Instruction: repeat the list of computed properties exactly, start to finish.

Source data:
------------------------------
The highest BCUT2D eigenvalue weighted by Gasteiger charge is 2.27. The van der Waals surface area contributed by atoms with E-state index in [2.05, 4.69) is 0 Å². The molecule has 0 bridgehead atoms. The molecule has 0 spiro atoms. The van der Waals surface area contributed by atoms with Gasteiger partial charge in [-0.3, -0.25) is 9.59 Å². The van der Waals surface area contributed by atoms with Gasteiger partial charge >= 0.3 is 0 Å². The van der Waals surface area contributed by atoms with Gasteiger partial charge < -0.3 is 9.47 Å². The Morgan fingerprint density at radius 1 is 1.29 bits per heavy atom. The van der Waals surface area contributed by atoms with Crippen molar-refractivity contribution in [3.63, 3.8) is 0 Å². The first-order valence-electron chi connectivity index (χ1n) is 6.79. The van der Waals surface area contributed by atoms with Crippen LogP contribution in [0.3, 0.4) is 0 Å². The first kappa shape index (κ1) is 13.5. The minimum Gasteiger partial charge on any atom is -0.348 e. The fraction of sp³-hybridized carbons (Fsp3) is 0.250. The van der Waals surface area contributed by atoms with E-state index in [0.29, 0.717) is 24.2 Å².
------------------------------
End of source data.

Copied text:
The highest BCUT2D eigenvalue weighted by Gasteiger charge is 2.27. The van der Waals surface area contributed by atoms with E-state index in [2.05, 4.69) is 0 Å². The molecule has 0 bridgehead atoms. The molecule has 0 spiro atoms. The van der Waals surface area contributed by atoms with Gasteiger partial charge in [-0.3, -0.25) is 9.59 Å². The van der Waals surface area contributed by atoms with Gasteiger partial charge >= 0.3 is 0 Å². The van der Waals surface area contributed by atoms with Gasteiger partial charge < -0.3 is 9.47 Å². The Morgan fingerprint density at radius 1 is 1.29 bits per heavy atom. The van der Waals surface area contributed by atoms with Crippen molar-refractivity contribution in [3.63, 3.8) is 0 Å². The first-order valence-electron chi connectivity index (χ1n) is 6.79. The van der Waals surface area contributed by atoms with Crippen LogP contribution in [0.3, 0.4) is 0 Å². The first kappa shape index (κ1) is 13.5. The minimum Gasteiger partial charge on any atom is -0.348 e. The fraction of sp³-hybridized carbons (Fsp3) is 0.250. The van der Waals surface area contributed by atoms with E-state index in [0.29, 0.717) is 24.2 Å².